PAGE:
How have we ended up with Donald Trump? What have we, the US, the world done to deserve him? It started off as a joke. It’s no joke now. It’s deadly serious.
Of all the brilliant, talented, creative, and wise people in America how has he climbed to the top of the pile? Latest figures show that the population of America is approximately 326, 492, 060 now. It’s hard to believe that from this huge number the people of America have ended up with the lousy choice they now have.
What kind of role model is this man for the children of the world? This presidential election and the level of the personal backbiting the candidates have applied debases the concept of intelligent political debate. Surely the status of this powerful country will be lowered while the rest of the world looks on in amazement? With Trump on one side of the world and Kim Jong-un at the other with Putin in the middle, the world seems a genuinely scary place.
Of course only the wealthy, or those who can attract wealth, can rise to the top in the US. The exposure to press criticism may well also have a bearing. A leader has to be courageous to put their opinions on the line in this era of political correctness – and terrorism. There are few previous leaders of any nation whose private life would have stood up to the sort of scrutiny that today’s leaders face.
And now there is fierce back-biting in the UK Government, the focus of which seems to offer little to the stability of this country. And again, there is knee-jerk response rather than intelligent discussion of the issues.
So I woke this morning reflecting on two moments in my life where I experienced leadership. The first was when I observed a leader who was able to guide a group across rapids and waterfalls in Mexico. He was a Shaman, Mario, showing us the Mayan tombs and surrounding areas. A youngish man (to me!), probably in his forties, with a quiet presence. Indeed, the only Shaman I met on the trip for whom I gained respect. He was a slight man with a pony tail. And all he said to us, quietly, was to follow his footsteps as precisely as we could and to help one another. Just these two things, said with enough conviction that each one of us heard him.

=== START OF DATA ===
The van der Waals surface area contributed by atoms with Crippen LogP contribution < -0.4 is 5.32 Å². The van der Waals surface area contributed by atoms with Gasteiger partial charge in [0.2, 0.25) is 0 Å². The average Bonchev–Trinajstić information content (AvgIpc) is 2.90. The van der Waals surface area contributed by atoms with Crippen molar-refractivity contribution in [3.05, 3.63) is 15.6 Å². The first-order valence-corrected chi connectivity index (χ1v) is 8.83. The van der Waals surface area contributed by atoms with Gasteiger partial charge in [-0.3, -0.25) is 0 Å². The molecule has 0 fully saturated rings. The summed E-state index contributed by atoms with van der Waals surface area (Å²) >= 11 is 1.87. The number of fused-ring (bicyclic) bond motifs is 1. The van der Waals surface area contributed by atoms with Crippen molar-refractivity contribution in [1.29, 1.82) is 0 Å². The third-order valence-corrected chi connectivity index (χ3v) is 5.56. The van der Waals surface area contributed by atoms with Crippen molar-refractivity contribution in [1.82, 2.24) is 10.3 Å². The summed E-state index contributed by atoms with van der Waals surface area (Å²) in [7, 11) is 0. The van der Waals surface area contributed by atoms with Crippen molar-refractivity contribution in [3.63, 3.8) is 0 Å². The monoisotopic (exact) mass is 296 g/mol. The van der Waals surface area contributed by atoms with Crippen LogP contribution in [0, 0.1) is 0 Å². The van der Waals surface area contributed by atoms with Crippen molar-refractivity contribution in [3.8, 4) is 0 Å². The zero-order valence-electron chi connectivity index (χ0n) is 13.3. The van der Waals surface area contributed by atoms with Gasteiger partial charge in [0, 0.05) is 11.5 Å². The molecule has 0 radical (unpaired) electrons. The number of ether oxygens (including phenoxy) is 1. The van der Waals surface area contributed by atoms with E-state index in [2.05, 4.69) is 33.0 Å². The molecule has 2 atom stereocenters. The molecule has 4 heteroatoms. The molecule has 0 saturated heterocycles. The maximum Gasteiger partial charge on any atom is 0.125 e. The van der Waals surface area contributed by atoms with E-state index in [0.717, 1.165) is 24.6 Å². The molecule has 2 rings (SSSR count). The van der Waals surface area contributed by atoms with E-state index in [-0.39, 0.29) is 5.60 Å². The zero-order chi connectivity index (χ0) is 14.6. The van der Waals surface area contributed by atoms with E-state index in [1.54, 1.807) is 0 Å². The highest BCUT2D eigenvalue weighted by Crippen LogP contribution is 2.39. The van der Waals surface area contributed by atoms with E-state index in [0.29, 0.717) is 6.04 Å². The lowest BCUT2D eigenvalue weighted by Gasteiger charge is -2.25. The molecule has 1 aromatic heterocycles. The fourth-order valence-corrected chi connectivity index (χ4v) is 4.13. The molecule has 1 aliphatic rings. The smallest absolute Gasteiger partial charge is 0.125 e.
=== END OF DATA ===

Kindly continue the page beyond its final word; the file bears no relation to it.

We were a motley crew. Most of us well over forty years old, some with cardiac problems and bypasses, others who had recently had hip replacements, and more. But we took care of one another on the journey across the mountain pools, helped the weaker ones to climb up the rocks to the next pool or held their hand to ensure they didn’t slip on the edge of the waterfall. Mario said nothing more to us and gently balanced his way along the precarious stones and through the waters. There was no shouting, no motivational speech. He simply generated in us a sense of trust that he knew where he was going and he knew how to take us there. It was impressive.
The second time was when I participated in a horse-whispering leadership day. I have ridden all my life but this was something different. I was shown into a large indoor ring and a black pony was released into the ring with me. My instruction was to encourage the horse to follow me. And I felt lost – why should he? I had no halter, no sugar lump and no means of reaching this result in a way that I would previously have adopted. I wasn’t allowed to touch him other than to stroke him and talk with him.
The first thing he did was trot to the corner of the ring where there was an open stable door. He stood and looked outside to the field beyond. I felt a complete idiot: how was I supposed to tempt him back, I wondered?
So I went to him and, as the actions of the horse were reputedly a mirror metaphor of my own experience, I could see exactly why he had gone there. Both he and I would rather have been outside, free, and in that field!
So now what? I fiddled around with him, walking hesitantly in one direction or another. He looked totally disinterested and stayed exactly where he was.
“Do you know where you want him to go?” the leadership facilitator asked me. Aha! Now there was a clue. I hadn’t thought about where I might take him. “If you don’t know where you’re going then why should he follow you?”
Suddenly I got it. The concept of the inner energy that Mario had in taking us across the waterfalls. The inner certainty of where I wanted this horse to go in the ring. I could feel my body language changing as that sense of direction came into my mind, emotion and physiology. I stood taller, opened my shoulders, changed my breathing away from doubt and took a determined step forward. He followed! Wow, was that exciting! And then he followed me around the ring, in figures of eight, on to trot and reverse. Why should he have done? I wasn’t rewarding him with titbits of a bonus but nonetheless the bond we created worked.
In both these moments there was much that was non-verbal. When I had doubt or fear or was unclear about where I was going the horse did not follow me. He didn’t trust me, and with good reason. When I was clear and confident, he did. Mario knew this and he kept us safe that day with his inner energy.
We are all leaders in our own way – in our own lives, in our families, at work. So, as I go forward into retirement, I shall need to remind myself of this clarity, confidence and sense of direction. In the meantime, I shall hope that Americans do not follow the angry energy of Mr Donald Trump.